chapter  1
“Get a Life!”: Fans, Poachers, Nomads
Pages 42

Those in doubt about the “credibility” of this representation of fan culture need only flip to the cover story of the December 22, 1986 issue of Newsweek to see an essentially similar depiction of a fan convention, though in this case, one which claimed no comic exaggeration (Leerhsen, 1986). (Fans saw little comic exaggeration in the Saturday Night Live sketch, in any case, since Shatner had repeatedly expressed many of these same sentiments in public interviews and clearly meant what he said to his fans.) Where Saturday Night Live served its audience jokes, Newsweek interviewed “experts” who sought to explain “the enduring power of Star Trek”; where Saturday Night Live featured comic actors as stereotypical characters, Newsweek provided actual photographs of real Star Trek fans-a bearded man (“a Trekkie with a phaser”) standing before an array of commercially produced Star Trek merchandise; three somewhat overweight, middle-aged “Trekkies” from Starbase Houston dressed in Federation uniforms and Vulcan garb; an older woman, identified as “Grandma Trek,” proudly holding a model of the Enterprise. The article’s opening sentences could easily be a description of the Saturday Night Live fan convention: “Hang on: You are being beamed to one of those Star Trek conventions, where grown-ups greet each other with the Vulcan salute and offer in reverent tones to pay $100 for the autobiography of Leonard Nimoy” (66). Fans are characterized as “kooks” obsessed with trivia, celebrities, and collectibles; as misfits and “crazies”; as “a lot of overweight women, a lot of divorced and single women” (68); as childish adults; in short, as people who have little or no “life” apart from their fascination with this particular program. Starbase Houston is “a group of about 100 adults who have their own flag, jackets and anthem” (68); Amherst’s Shirley Maiewski (“Grandma Trek”) “has a Klingon warship hanging from her rec-room ceiling and can help you find out what three combinations Captain Kirk used to open his safe” (68); one man was married in Disneyland wearing a Federation uniform and his “Trekkie” bride wore (what else), rubber Vulcan ears. Such details, while no doubt accurate, are selective, offering a distorted picture of their community, shaping the reality of its culture to conform to stereotypes already held by Newsweek’s writers and readers. The text and captions draw their credibility from the seemingly “natural” facts offered by the photographs and quotes, yet actually play an important role fitting those “facts” into a larger “mythology” about fannish identity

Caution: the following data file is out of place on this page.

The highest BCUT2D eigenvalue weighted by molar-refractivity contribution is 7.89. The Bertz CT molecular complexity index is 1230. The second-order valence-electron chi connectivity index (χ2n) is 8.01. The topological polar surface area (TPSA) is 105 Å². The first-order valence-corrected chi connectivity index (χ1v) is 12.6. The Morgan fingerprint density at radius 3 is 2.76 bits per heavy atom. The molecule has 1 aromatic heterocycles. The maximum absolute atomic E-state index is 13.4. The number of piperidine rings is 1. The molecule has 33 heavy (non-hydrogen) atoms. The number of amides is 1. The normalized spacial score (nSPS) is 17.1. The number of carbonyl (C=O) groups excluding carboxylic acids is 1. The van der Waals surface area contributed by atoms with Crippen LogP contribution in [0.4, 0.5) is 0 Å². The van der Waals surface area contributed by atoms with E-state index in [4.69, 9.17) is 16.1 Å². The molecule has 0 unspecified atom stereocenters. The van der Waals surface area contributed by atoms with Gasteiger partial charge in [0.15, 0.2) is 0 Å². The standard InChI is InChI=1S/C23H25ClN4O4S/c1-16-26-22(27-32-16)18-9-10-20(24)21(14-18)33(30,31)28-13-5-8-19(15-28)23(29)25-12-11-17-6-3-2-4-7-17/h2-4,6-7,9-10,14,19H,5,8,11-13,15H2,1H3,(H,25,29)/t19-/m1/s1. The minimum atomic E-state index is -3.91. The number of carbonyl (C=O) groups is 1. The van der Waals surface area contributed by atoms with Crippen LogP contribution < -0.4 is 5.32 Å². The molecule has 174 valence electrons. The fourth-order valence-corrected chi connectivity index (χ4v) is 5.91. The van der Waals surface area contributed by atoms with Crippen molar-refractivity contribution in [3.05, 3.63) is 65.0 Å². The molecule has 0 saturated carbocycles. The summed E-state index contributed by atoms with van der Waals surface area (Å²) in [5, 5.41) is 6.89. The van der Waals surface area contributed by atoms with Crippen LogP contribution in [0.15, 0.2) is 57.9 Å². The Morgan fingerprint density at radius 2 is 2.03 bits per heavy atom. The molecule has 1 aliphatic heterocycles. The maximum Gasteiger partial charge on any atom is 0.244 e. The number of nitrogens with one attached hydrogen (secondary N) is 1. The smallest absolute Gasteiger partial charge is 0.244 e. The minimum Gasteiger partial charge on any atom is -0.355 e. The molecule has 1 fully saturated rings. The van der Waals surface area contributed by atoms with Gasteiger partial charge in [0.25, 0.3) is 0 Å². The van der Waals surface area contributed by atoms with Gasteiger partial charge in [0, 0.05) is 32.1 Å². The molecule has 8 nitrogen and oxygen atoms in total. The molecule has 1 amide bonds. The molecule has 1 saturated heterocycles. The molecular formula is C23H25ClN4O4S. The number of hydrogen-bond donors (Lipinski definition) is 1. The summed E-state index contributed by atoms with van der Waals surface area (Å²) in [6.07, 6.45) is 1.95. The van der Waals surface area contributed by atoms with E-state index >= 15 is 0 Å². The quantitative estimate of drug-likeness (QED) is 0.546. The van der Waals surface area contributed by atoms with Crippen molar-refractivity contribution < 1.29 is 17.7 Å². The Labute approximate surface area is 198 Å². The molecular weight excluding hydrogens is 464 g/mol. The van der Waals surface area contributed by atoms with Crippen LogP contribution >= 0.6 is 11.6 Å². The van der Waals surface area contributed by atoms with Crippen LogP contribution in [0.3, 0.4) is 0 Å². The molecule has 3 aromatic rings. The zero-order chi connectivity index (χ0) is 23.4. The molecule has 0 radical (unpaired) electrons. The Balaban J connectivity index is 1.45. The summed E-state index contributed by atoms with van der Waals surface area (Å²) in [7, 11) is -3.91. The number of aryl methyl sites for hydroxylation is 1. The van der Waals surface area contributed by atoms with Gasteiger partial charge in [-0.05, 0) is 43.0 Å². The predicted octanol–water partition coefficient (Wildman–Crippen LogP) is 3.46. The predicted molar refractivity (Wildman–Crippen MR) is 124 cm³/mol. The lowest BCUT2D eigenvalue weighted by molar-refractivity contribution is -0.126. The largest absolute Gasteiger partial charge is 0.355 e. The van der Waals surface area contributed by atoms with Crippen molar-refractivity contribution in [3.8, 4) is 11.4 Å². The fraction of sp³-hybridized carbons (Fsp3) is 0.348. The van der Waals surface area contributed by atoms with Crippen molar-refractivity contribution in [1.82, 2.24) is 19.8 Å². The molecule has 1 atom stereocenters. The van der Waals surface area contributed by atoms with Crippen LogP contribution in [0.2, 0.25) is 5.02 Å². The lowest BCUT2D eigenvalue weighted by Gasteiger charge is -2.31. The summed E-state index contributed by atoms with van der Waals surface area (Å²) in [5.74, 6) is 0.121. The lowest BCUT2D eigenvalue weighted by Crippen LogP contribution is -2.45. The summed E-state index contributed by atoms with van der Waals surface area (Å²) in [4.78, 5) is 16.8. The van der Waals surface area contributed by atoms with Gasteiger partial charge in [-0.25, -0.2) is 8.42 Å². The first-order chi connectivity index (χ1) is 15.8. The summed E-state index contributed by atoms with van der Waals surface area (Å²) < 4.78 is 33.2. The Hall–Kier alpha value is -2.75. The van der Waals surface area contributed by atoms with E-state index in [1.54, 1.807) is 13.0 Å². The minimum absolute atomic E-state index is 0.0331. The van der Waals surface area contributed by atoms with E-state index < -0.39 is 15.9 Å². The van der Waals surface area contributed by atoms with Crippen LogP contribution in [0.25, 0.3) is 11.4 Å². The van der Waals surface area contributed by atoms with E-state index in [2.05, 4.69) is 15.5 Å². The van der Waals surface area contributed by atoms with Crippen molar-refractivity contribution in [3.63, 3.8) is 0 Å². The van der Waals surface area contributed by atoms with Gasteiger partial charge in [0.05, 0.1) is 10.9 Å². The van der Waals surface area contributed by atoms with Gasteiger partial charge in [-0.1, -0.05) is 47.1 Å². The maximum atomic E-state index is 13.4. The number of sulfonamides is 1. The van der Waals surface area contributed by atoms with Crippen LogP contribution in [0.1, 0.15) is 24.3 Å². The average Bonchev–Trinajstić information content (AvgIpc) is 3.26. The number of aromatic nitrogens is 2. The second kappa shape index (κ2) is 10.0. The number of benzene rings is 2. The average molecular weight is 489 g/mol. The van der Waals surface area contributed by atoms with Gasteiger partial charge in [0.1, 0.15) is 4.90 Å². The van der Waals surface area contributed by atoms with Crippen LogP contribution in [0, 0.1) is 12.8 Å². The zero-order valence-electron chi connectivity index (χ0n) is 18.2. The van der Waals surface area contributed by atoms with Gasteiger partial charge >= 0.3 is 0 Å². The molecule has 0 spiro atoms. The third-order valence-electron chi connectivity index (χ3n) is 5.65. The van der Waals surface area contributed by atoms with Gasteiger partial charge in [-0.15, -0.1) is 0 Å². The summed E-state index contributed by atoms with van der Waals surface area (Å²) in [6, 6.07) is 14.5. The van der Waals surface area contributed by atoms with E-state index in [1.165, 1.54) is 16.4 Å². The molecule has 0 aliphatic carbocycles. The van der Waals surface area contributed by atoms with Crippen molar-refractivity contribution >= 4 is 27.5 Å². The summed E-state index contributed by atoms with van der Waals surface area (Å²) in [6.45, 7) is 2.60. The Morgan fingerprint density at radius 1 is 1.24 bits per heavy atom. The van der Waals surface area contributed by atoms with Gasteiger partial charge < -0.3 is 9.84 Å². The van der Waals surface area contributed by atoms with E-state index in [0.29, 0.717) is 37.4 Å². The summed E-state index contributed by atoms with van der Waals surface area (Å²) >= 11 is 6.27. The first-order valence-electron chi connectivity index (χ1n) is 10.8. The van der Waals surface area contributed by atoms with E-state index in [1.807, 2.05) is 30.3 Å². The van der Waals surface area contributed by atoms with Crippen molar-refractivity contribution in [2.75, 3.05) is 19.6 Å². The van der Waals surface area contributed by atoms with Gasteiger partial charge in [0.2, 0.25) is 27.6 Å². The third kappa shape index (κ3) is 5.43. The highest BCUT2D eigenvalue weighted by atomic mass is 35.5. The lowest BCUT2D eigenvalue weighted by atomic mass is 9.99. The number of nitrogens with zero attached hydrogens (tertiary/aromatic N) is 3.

(Barthes, 1973). The smug and authoritative tone of the Newsweek article, especially when coupled with countless other similar reports in local newspapers and on local newscasts, lends credibility to the only slightly more hyperbolic Saturday Night Live sketch, until “everyone knows” what “Trekkies” are like and how they would be likely to react to being chastised by William Shatner. These representations won widespread public acceptance and have often been quoted to me by students and colleagues who question my interest in fan culture; their recognition and circulation by non-fans reflects the degree to which these images fit comfortably within a much broader discourse about fans and their fanaticism.